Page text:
Inglourious Basterds

inglourious basterds“Nazis.  I hate those guys.” – Indiana Jones, “Indiana Jones and the Last Crusade.”

Nazis make the best villains.  They are efficient for story telling in that they require no explanation.  Every one knows Nazis are the embodiment of evil.  From “Casablanca” right up to Quentin Tarantino’s new film “Inglourious Basterds” all the Nazis have to do is enter a scene and they bring the dramatic tension with them.  On top of that if they are preening, sneering and pompous so much the better.  Director Quentin Tarantino utilizes this knowledge with relish in “Inglourious Basterds.”

“Inglourious Basterds” is brutal, revenge, bloody comic book historical fiction.  It is also well written, tense and satisfying.   Picture “The Dirty Dozen” done as a Spaghetti Western and you will have a good idea.  The Basterds (misspelling intentional) are a military unit of Jewish Americans, save for their leader Lt. Aldo Raine (Brad Pitt), who parachute into occupied France with one mission – to kill Nazis.  How great to see a WWII movie where the Jews are not victims.  The film features tough Jews who fight back, not to mention a tough Jewish woman, Shosanna, played by the beautiful and strong Melanie Laurent.

Tarantino’s use of operatic like music (think Ennio Morricone) and his willingness to interrupt scenes with mini flashbacks that give us characters’ back stories, or quickly establish characters’ relationships, is very reminiscent of the Italian Western genre and a great technique rarely seen in American films.  Additionally Tarantino demonstrates that he knows his Hitchcock.

Alfred Hitchcock said that the best way to get an audience to absorb exposition is to have a man enter a room, place a bomb under a table and leave.  Next have two other men enter the room and sit down at the table.  The audience will listen to every word these men say.  Tarantino uses this device literally and figuratively throughout and it works like a charm.  The film consists of five titled chapters all of which deal with plotting against, and/or the danger of being found out by, the Nazis.  The scenes are tense and the language crucial.  What a person says and, most importantly, how they say it, particularly their accent and gestures, can give them away.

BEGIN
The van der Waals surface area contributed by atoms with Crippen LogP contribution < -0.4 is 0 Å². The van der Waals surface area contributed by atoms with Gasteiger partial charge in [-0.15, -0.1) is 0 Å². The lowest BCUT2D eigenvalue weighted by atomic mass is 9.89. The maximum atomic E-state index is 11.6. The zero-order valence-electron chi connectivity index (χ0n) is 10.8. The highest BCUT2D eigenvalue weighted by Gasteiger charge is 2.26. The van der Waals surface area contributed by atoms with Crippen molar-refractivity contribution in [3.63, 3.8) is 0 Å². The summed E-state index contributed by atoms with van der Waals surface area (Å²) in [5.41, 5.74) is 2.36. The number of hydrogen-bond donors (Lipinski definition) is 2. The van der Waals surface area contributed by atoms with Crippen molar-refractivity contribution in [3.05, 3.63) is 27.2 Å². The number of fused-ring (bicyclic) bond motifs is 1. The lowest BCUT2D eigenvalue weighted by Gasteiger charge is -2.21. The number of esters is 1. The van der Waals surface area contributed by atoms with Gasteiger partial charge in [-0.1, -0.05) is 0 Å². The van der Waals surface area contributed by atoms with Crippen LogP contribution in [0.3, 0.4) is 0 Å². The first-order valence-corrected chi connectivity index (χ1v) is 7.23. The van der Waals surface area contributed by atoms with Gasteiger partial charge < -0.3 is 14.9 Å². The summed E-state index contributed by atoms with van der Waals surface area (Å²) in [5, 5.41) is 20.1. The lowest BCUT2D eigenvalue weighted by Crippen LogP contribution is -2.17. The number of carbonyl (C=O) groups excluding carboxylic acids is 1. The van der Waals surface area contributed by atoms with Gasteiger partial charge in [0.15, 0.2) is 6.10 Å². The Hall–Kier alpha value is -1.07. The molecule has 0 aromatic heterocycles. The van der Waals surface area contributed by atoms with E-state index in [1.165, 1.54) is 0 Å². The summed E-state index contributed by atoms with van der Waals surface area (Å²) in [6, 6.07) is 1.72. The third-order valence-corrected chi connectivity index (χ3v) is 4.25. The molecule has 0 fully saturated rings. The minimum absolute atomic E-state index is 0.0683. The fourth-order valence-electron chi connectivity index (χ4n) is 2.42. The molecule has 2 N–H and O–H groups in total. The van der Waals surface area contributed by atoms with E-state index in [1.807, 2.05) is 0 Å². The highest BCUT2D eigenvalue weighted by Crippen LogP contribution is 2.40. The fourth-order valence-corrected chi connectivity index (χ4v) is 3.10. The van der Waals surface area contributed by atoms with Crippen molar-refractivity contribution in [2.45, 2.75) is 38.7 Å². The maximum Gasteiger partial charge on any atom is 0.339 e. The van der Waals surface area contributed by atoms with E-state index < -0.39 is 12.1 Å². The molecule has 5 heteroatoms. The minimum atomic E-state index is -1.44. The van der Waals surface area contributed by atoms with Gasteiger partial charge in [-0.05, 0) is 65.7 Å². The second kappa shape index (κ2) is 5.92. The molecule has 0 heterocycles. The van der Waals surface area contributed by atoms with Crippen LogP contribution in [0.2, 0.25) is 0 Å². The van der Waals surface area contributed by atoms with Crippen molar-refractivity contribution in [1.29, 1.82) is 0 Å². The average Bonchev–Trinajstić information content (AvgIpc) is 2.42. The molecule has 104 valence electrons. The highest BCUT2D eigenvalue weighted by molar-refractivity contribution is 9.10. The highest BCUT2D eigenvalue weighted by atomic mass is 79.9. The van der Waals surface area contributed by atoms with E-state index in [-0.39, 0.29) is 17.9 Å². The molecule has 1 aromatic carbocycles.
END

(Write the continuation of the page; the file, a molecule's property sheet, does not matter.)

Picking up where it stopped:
The cast of heretofore unknown actors puts the story over with panache.  In addition to Laurent, Christoph Waltz plays Colonel Hans Landa.   Landa, a compelling villain, is a Nazi who, with genteel pretence, enjoys spinning his web as he toys with people on whom he knows he has the goods, especially in a harrowing opening interrogation scene not to be given away.   He is truly the man you love to hate.

Historical fiction always, at some point, has to conform to the historical facts of the situation.  Here Tarantino comes up with a solution that is simultaneously absurd, bold, and surreal.

Some have said that the film’s humor is inappropriate in such a serious context.  I say Tarantino’s heart is in the right place.  “Inglourious Basterds” is not for the faint of heart, especially if seeing people scalped makes them faint.

“Inglourious Basterds,” director Quentin Tarantino, 2009,

Weinstein Company, 153 minutes, R

sethshire@yahoo.com

blog: http://www.unpaidfilmcritic.wordpress.com

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About unpaidfilmcritic

Up until 2009 Seth Shire spent nearly two decades in the New York film industry as a post production supervisor of feature films. Highlights include working on the films of Martin Scorsese, James Toback and Spike Lee. Since leaving the film industry Seth has expanded into new and varied areas where he has found a great deal of satisfaction. Seth currently teaches in the Sociology Department of CUNY Queens College. His courses include "Mass Media and Popular Culture," "Introduction to Sociology," and "Sociology of Cinema" where he is a very popular teacher. Seth is also the film critic for "Town & Village," a Manhattan weekly newspaper, a position he has held for the past six years. Seth gives back to his community through volunteer teaching at Manhattan's "The Caring Community," a center for senior citizens, where he teaches a very popular course on documentaries called "The Golden Age of the Documentary. In the fall of 2010 Seth taught "Critical Reading and Writing" at Parsons School of Design. He has also taught "Cinema Studies" at the New York Film Academy. Seth lives in Stuyvesant Town, in Manhattan.

Posted on September 4, 2009, in Now on DVD. Bookmark the permalink. 2 Comments.

  1. Very interesting review…

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